Law enforcement in Washington state on Thursday cleared a homeless camp that was dubbed an “occupation,” after the far-left Antifa network called for members to descend on the camp and confront officers.
Bellingham Mayor Seth Fleetwood gave permission to police to clear the camp a day earlier than was previously announced because of information indicating calls to action were made to activists in the Pacific Northwest to try to stop the clearance.
“We took urgent, emergency action this morning outside Bellingham City Hall to protect the safety of all. … We acted today to reduce the risk of further injury, violence, and vandalism by those who are using the plight of our community’s most vulnerable to further their own agenda,” Fleetwood told reporters during a press conference.
“Some of the groups that came up here claimed to be from Antifa, and they were calling for groups all the way from Portland to come to Bellingham and disrupt the cleanup that was to occur,” added Interim Bellingham Police Chief Flo Simon.
“Some of the groups are just various extremist groups that wanted to be part of this protest,” she added, including people who had been at previous Black Lives Matter protests. Several people had traveled to the area on Thursday donning gear typically worn by Antifa members.
Bellingham is a city of some 88,000 about 88 miles north of Seattle, a primary hub of Antifa groups.
Antifa stands for anti-fascist but groups in the anarcho-communist network use fascist tactics and have repeatedly utilized violence to accomplish their goals.
The encampment sprung up outside City Hall in November 2020, ostensibly to protest a lack of housing in the area.
While officials gave a deadline of 4 p.m. on Friday to clear out, they moved in early because they received information that “certain groups known to have a history of confrontation” called for people to descend on Bellingham and disrupt the operation, the mayor said. He didn’t name the groups.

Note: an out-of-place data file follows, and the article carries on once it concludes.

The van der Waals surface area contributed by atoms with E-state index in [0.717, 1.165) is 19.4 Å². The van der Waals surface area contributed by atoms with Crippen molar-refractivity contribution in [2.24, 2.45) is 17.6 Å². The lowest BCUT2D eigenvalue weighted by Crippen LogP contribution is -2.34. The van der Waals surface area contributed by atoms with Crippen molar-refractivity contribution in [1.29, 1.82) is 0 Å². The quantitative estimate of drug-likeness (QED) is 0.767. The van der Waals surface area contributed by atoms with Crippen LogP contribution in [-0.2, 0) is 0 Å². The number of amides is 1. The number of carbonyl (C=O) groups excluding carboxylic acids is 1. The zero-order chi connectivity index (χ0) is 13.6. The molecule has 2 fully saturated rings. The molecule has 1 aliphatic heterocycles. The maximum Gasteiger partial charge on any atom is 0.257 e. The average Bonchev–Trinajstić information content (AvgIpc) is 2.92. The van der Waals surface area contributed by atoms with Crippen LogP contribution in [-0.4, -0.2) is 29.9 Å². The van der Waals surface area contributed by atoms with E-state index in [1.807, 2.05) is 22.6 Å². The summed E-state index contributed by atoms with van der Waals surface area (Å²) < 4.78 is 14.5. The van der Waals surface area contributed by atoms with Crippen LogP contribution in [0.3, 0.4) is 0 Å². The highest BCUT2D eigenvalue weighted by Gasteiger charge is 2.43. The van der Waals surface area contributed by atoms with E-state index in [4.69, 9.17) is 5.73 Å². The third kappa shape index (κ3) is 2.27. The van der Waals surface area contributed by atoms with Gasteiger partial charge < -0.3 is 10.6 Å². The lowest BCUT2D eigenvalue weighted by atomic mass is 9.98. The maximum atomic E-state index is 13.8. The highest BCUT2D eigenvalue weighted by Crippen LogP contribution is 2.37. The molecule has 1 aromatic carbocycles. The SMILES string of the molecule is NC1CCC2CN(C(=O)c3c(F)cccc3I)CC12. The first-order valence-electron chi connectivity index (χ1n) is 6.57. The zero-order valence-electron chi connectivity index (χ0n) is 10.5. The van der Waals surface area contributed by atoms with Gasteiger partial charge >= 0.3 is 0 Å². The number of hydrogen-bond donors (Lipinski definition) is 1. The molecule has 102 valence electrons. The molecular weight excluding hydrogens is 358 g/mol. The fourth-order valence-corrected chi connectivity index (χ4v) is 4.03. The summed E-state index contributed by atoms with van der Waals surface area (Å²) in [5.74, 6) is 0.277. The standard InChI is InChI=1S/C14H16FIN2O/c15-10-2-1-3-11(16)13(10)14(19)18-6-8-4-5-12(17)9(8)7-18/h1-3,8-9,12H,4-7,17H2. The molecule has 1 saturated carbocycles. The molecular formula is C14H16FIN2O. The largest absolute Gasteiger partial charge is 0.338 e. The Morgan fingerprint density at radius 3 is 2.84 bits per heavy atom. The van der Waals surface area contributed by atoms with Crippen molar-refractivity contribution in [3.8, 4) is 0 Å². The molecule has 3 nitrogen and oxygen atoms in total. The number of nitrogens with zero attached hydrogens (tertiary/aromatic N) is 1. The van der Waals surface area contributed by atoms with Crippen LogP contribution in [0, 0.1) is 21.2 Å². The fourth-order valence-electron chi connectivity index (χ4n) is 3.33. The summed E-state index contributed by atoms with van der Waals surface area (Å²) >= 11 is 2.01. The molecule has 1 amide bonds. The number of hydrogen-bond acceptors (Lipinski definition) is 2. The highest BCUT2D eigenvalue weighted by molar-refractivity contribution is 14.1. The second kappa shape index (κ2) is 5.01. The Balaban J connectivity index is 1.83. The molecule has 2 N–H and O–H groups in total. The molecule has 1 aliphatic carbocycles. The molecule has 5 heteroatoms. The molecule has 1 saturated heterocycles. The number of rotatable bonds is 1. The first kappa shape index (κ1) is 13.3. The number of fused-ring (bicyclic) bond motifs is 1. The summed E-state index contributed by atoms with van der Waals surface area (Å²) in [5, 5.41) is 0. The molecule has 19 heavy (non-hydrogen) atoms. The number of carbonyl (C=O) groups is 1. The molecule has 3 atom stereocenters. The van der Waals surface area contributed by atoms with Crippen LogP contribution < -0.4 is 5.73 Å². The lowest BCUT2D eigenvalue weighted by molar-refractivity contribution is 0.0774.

In a statement to the Bellingham Herald, the Bellingham Occupied Protest Mutual Aid Collective, which was assisting in resisting clearance of the encampment, said: “Claims of ‘outside agitators’ and denouncement of graffiti only serve to erase the very real and very valid anger and frustration that many community members feel. No amount of ‘playing by the rules’ of this current system will result in housing for all, because the current system is exactly what enables 1,500+ people in Whatcom County to live on the streets and in the forests in the first place.”
Officials tried moving on the collection of approximately 100 tents on Jan. 22 but were confronted by a group that the mayor described as including “intentional agitators” who were “far more intent on conflict than working towards any social good.” The group broke into City Hall as part of the effort to stop the clearance.
That was a clear “show of force,” Simon said.
City officials were negotiating with people in the encampment but reports of incidents greatly escalated in recent weeks. The city received multiple calls for assistance from the camp. Reports included people being assaulted with hatchets and baseball bats, and a fire started on the site last month after a propane tank exploded.
People at the encampment were conducting crimes such as drug deals, threatening city employees, and constructing a fortified wooden structure, from which someone recently hurled a rock through windows at City Hall.
The range of incidents prompted the closing of City Hall and a nearby library.
Officials said at least four arrests were made as they cleared the camp, primarily people who assaulted officers during the clearance.